21. I only went throught the “Faculty – Budgeted” list on the UM Women’s Studies website (and I really don’t know what the difference between budgeted and not budgeted is, but I have to start actually working, so I didn’t go through the second list). There are many women of color. NONE of them, as far as I can tell, are tenured. I clicked on every single one, and all of the women titled “professor” not “assistant” or “associate” appeared to be white. Of course, ethnicity is not always immediately apparent, and one professor did not have a picture on the website, but the number of women of color is not as significant as the number of TENURED women of color.

    Unless I am incorrect and junior faculty get to vote on tenure (possible, though not how I thought it was done).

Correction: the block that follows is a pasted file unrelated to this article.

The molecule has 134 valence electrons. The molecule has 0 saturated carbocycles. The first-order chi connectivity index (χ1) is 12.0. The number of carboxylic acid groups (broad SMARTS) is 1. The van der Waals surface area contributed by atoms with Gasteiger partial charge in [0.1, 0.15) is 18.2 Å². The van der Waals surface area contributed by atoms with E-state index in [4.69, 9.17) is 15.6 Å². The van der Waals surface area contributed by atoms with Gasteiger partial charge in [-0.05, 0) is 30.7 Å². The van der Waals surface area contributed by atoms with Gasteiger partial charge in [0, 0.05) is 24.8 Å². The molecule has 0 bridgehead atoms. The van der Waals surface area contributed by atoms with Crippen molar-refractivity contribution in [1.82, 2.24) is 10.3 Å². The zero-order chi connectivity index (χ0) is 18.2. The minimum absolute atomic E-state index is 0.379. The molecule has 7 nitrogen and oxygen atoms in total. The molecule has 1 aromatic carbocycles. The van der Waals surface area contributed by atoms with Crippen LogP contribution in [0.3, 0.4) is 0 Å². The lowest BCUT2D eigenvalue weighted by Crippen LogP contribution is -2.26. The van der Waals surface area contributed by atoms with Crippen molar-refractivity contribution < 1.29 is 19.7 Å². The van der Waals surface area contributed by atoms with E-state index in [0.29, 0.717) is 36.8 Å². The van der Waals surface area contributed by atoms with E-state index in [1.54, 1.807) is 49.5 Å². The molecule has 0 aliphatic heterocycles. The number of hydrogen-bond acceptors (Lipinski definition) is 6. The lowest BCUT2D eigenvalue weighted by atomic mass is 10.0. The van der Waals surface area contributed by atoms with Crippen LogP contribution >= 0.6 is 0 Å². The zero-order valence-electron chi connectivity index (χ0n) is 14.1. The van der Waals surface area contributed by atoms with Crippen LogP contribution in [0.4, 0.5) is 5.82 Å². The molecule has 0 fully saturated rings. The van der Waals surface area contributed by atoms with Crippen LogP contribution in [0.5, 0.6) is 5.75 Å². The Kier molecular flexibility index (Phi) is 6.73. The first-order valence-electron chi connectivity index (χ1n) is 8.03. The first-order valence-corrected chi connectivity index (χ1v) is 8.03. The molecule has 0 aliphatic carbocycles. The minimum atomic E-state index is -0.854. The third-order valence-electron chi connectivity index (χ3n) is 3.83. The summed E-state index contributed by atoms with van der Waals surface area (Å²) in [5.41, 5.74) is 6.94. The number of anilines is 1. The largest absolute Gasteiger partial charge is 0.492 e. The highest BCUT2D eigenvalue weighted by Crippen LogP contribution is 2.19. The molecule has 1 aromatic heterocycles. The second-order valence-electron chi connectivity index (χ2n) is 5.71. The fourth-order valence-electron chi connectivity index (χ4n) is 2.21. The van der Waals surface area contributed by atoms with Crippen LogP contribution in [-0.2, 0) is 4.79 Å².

22. Two points:

    1) Dealing with racism, no less than with ableism, involves accommodations

    The argument that because a department applies a policy or action to faculty generally identified as “white”, we ought not to identify that policy as having a racist effect only works if we accept the mainstream culture as a norm to which everyone must adapt. But that very acceptance means excluding many people, including (apparently) a particular outstanding scholar.

    In this sense, a multi-cultural environment has a huge advantage: it forces departments and faculty to winnow out accepted but irrelevant habits of mind. In a department that acts as a meeting place of cultures, faculty and staff must concentrate on the academic essentials.